And when it comes to being dicks on the internet, I think the anti-SP3 (and anti-GamerGate) sides (fuzzy, diffuse, partially overlapping Venn circles) win it going away. Why? Because they believe that being self-righteous flaming rage nozzles (of tolerance!) somehow gets them off the hook for having to behave like rational, adult human beings. Zealotry — even well-intended — has a history of going off the rails. So let’s be totally clear about the nature of the actual problem here. Especially when Sad Puppies 3 was wholly above-board, demanded nothing, threatened nothing, and played clean. We invited people to the democracy. The end. All else is merely rhetorical masturbation.

The Puppies deliberately sought the attention of GamerGate. They gathered monsters around themselves and said, “Here is a target which you should attack, because it does not give enough honor to the right kind of people.” And they attacked.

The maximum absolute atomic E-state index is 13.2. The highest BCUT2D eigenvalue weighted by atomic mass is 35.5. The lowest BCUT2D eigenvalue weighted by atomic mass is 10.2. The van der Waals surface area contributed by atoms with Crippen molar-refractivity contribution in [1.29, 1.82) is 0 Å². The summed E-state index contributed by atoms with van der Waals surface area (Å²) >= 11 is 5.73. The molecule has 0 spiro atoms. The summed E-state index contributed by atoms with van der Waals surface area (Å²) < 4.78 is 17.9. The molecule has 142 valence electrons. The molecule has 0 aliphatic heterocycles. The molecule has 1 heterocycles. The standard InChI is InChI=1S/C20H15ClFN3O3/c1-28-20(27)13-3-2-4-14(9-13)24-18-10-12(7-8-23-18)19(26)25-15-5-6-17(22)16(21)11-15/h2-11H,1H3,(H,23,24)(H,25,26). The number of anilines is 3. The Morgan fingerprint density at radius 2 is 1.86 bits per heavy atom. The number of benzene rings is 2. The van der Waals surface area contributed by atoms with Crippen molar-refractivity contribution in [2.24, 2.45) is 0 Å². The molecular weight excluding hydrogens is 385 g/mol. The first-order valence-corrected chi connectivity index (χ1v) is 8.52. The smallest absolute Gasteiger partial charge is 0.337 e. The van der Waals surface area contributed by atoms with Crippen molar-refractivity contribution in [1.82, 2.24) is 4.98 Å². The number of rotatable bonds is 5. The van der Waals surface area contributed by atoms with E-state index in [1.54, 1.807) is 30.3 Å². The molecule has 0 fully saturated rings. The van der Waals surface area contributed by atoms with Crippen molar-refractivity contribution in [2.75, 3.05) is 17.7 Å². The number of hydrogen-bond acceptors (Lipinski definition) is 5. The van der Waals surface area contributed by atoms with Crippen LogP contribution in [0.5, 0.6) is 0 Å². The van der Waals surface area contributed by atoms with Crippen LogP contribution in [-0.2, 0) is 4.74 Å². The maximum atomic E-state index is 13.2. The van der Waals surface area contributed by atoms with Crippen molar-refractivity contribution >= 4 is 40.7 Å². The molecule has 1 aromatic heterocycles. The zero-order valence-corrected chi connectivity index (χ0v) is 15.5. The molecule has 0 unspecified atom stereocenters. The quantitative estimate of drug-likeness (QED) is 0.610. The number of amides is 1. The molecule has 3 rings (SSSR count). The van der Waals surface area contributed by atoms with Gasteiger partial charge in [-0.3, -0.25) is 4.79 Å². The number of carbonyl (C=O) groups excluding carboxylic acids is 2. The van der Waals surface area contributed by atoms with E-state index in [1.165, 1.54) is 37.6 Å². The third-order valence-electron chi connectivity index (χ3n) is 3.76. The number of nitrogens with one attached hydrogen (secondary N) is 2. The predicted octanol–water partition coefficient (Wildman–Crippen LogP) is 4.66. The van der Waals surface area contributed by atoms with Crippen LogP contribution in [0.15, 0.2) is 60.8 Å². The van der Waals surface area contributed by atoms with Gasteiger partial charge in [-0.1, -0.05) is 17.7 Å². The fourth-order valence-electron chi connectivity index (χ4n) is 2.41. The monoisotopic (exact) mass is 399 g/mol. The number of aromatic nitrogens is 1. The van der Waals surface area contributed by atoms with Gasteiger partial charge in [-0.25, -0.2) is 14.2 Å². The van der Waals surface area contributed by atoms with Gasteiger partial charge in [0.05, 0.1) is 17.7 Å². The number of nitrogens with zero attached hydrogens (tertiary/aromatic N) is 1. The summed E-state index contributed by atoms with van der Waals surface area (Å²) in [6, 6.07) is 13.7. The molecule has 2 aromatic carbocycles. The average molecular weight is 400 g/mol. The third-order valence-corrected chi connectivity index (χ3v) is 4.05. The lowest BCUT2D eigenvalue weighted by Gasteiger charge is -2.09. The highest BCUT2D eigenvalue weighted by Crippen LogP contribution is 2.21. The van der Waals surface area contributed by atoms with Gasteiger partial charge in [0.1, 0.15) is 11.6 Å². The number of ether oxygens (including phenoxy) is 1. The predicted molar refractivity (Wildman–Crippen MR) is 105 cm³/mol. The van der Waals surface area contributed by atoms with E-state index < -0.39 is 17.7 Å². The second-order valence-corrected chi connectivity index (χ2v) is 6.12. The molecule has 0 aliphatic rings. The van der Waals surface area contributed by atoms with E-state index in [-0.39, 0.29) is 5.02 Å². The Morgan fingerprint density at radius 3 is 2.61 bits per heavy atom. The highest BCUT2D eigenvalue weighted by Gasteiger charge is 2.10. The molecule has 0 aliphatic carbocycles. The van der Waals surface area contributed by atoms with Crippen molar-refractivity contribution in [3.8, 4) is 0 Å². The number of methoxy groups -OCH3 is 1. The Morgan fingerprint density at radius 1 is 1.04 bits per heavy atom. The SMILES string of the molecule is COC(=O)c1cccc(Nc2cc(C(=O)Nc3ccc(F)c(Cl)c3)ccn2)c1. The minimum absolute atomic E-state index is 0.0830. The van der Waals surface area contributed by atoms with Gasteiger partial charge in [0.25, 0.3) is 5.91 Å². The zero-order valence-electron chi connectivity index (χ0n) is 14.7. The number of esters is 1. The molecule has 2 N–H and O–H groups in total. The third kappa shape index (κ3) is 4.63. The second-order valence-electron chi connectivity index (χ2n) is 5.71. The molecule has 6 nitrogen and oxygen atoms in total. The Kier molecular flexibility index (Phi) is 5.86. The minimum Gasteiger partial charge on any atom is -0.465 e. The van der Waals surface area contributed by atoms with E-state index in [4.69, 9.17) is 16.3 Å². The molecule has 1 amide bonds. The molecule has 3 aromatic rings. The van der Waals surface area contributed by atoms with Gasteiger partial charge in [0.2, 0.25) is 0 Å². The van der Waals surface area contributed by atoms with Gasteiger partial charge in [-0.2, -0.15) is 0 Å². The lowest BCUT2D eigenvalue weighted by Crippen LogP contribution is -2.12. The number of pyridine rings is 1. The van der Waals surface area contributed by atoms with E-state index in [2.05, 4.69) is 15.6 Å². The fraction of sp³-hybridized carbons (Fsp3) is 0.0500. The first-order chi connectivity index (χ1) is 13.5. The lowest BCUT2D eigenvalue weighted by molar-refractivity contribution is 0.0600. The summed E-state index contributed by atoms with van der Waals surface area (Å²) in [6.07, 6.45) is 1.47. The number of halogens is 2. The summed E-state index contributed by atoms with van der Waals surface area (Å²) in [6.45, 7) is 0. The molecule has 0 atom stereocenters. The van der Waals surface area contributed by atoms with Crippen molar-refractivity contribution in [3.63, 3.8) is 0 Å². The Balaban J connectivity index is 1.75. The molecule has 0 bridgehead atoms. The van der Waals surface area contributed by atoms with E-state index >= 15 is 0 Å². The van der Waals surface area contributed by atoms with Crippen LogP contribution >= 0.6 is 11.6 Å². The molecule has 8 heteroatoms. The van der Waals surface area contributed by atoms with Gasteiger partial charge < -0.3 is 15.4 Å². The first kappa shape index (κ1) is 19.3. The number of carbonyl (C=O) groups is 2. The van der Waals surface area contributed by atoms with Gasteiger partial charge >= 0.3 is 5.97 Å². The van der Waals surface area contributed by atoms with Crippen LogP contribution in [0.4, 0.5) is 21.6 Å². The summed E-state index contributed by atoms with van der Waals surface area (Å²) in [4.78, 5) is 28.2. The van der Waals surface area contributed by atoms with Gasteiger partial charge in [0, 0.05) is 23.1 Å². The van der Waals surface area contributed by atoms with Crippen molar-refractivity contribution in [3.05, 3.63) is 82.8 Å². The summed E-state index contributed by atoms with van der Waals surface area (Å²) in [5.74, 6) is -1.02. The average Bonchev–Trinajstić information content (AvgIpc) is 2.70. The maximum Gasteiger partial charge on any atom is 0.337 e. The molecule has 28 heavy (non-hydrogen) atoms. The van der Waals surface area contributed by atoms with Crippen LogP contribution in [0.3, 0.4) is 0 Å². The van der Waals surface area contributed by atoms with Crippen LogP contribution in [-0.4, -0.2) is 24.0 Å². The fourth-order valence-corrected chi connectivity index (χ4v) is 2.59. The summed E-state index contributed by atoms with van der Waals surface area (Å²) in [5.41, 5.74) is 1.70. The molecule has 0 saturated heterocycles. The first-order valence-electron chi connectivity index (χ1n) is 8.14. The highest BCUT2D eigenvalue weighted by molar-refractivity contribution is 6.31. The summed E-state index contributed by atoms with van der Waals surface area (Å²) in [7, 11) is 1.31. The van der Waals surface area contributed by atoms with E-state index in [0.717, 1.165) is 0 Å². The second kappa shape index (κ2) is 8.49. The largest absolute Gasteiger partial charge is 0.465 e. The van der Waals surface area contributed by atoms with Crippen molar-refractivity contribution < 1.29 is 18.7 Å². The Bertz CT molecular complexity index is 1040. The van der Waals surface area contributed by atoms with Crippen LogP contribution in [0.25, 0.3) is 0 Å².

Again, GamerGate (as a label) encompasses so many different people, parties, sides, etc., that I can only speak about the folks who’ve contacted myself, Michael Z. Williamson, Sarah A. Hoyt, etc. That would be the Honey Badger Brigade. Who were spendidly nice to us (on the podcast) and who were all very intelligent, thoughtful, flesh-and-blood human beings who simply wanted to be able to have fun and enjoy what they want to enjoy, without having their recreation politicized by zealots who seem obsessed with “wrongfans” having “wrongfun” according to (mumble mumble crackpot academic theory mumble mumble activist jargon axe-grinding mumble mumble.) The Honey Badgers weren’t monsters. They were like us: tired of being told we’re bad, simply because we won’t fall into line with the doctrine and the ideology being pushed by the zealots.